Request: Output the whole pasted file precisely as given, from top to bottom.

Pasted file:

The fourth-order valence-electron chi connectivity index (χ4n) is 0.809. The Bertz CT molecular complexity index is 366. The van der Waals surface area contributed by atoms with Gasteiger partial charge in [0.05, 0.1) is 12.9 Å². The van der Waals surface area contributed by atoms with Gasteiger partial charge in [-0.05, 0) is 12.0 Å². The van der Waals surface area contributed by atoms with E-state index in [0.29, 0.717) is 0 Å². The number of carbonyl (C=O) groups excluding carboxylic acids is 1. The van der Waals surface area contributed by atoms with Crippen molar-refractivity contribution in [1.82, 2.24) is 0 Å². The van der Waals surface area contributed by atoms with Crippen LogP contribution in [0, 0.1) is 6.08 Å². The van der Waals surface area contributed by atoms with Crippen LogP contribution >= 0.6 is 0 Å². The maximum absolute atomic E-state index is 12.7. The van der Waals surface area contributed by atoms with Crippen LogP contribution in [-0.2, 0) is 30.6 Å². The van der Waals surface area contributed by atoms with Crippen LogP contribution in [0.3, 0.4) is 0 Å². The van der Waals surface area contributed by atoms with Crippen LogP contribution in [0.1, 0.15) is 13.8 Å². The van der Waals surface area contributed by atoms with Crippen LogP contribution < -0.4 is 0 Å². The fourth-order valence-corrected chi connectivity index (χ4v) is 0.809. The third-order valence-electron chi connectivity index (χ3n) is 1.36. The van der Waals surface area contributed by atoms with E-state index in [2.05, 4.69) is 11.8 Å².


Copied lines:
The fourth-order valence-electron chi connectivity index (χ4n) is 0.809. The Bertz CT molecular complexity index is 366. The van der Waals surface area contributed by atoms with Gasteiger partial charge in [0.05, 0.1) is 12.9 Å². The van der Waals surface area contributed by atoms with Gasteiger partial charge in [-0.05, 0) is 12.0 Å². The van der Waals surface area contributed by atoms with E-state index in [0.29, 0.717) is 0 Å². The number of carbonyl (C=O) groups excluding carboxylic acids is 1. The van der Waals surface area contributed by atoms with Crippen molar-refractivity contribution in [1.82, 2.24) is 0 Å². The van der Waals surface area contributed by atoms with Crippen LogP contribution in [0, 0.1) is 6.08 Å². The van der Waals surface area contributed by atoms with Crippen LogP contribution >= 0.6 is 0 Å². The maximum absolute atomic E-state index is 12.7. The van der Waals surface area contributed by atoms with Crippen LogP contribution in [-0.2, 0) is 30.6 Å². The van der Waals surface area contributed by atoms with Crippen LogP contribution in [0.3, 0.4) is 0 Å². The van der Waals surface area contributed by atoms with Crippen LogP contribution in [0.1, 0.15) is 13.8 Å². The van der Waals surface area contributed by atoms with Crippen LogP contribution < -0.4 is 0 Å². The fourth-order valence-corrected chi connectivity index (χ4v) is 0.809. The third-order valence-electron chi connectivity index (χ3n) is 1.36. The van der Waals surface area contributed by atoms with E-state index in [2.05, 4.69) is 11.8 Å².